Human Rights and the Grammar of Corporate Social Responsibility

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Corporate social responsibility reporting plays an important role in how business organisations articulate themselves both inside and out. Reports play a sense-making role, expressing organisational agency through narra- tives and accounts and from there generating patterns of self-legitimation for corporate officers. They articulate a social place for firms, ’re-embedding’ them socially without radically disrupting familiar processes and routines. This paper focuses on how human rights is put to work in social reporting. Human rights act both as moral expressions and as amenable to measure- ment, benchmarking and governance. How they are to be defined is informed by neighbouring phrases and informs other phrases in turn. As such their meaning within corporate reports is not fixed or given: meaning is clarified and developed through the textual contexts within which rights are situated. Applying text analytic techniques, I focus on the place of rights in the CSR reports of large oil and mining firms. I highlight the ways that rights are developed and the implications of narratives for our understanding of both business and human rights and of the corporate form.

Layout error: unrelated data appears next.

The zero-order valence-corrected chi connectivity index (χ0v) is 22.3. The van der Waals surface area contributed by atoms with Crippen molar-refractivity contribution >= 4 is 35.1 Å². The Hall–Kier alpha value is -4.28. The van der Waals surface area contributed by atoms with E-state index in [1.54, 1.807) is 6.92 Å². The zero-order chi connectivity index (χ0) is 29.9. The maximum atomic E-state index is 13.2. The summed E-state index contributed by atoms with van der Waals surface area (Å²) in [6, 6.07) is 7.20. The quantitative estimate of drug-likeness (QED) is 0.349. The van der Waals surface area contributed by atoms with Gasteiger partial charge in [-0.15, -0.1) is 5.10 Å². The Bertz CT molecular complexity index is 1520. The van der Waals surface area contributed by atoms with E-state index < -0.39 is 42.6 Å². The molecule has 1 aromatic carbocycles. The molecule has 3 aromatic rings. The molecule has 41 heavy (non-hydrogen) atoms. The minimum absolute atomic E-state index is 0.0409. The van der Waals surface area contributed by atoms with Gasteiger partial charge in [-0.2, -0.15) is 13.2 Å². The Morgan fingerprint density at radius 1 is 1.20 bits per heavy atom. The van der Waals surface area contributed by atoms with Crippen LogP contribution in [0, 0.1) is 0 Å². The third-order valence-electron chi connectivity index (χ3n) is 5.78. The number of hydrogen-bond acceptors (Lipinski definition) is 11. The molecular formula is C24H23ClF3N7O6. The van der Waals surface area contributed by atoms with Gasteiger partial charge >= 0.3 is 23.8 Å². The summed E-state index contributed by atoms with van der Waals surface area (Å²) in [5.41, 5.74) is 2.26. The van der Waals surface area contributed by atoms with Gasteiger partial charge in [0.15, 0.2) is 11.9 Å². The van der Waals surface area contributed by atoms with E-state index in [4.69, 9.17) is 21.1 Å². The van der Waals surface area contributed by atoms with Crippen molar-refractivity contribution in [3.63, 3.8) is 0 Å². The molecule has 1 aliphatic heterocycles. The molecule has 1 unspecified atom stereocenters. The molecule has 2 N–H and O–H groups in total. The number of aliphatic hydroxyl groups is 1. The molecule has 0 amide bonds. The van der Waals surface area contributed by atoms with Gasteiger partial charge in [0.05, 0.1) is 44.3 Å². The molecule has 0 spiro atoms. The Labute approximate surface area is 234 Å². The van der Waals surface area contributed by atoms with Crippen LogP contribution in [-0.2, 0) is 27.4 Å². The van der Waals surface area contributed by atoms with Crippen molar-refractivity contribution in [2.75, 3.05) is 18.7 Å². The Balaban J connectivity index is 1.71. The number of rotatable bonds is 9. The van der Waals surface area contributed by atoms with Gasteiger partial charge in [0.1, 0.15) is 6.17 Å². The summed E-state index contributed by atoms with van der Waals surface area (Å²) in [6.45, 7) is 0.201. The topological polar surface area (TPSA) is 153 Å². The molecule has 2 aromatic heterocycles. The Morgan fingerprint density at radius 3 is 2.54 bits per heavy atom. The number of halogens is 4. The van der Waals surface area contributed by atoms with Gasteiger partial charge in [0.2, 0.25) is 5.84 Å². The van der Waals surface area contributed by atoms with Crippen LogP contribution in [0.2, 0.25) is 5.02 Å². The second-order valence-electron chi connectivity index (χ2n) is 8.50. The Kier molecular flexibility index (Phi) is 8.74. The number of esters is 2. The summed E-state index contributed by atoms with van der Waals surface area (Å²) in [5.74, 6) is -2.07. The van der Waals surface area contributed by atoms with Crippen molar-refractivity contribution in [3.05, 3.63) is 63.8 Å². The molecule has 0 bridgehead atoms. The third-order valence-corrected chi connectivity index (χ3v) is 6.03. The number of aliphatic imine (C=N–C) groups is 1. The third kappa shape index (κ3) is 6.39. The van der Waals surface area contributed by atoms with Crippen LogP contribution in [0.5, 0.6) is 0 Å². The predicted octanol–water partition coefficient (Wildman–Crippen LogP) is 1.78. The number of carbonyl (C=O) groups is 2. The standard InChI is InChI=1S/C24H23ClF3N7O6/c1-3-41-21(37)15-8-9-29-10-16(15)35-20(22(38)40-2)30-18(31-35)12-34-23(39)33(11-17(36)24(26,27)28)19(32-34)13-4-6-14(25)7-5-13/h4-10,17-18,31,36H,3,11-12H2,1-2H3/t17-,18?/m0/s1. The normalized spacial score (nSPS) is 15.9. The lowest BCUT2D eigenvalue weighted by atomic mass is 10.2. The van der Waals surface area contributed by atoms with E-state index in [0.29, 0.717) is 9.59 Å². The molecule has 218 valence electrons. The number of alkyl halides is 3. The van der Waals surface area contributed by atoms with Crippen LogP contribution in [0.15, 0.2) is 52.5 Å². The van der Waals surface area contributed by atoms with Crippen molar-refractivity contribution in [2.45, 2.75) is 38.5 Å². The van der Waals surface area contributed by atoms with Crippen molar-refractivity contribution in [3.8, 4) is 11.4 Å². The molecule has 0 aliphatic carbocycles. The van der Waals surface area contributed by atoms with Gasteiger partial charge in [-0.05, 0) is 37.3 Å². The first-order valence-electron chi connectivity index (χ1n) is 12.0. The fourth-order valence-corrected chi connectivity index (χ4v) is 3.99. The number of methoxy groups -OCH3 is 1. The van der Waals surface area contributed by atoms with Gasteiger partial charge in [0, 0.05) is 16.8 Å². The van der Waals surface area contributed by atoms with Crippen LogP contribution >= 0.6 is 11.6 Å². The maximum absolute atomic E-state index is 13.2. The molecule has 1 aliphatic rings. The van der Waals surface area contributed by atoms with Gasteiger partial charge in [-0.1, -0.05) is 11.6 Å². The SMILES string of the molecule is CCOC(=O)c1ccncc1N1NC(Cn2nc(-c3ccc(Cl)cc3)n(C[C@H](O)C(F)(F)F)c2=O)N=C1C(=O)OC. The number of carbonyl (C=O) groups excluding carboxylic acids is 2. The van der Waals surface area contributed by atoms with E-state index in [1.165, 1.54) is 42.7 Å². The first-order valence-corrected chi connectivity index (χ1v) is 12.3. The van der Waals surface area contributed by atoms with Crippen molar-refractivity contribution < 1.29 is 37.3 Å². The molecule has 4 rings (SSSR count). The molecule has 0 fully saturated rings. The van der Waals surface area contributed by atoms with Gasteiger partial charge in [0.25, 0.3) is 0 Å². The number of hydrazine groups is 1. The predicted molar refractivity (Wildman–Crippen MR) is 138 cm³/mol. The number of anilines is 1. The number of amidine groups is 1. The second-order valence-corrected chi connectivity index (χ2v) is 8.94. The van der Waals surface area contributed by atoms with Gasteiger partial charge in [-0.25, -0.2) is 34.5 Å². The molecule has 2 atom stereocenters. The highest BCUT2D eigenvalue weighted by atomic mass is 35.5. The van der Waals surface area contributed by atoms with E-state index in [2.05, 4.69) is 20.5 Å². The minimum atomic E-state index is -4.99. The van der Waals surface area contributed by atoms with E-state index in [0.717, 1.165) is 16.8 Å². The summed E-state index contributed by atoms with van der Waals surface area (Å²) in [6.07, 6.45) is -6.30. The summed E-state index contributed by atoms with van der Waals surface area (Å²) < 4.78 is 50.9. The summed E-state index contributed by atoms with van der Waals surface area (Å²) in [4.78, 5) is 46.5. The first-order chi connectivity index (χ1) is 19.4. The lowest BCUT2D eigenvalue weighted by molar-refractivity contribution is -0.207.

Original languageEnglish
Number of pages40
Publication statusPublished - 20 Oct 2016
EventInternational Conference on Business and Human Rights - Law School, University of Seville, Seville, Spain
Duration: 20 Oct 201621 Oct 2016


ConferenceInternational Conference on Business and Human Rights
Internet address


  • business
  • human rights
  • corpus linguistics

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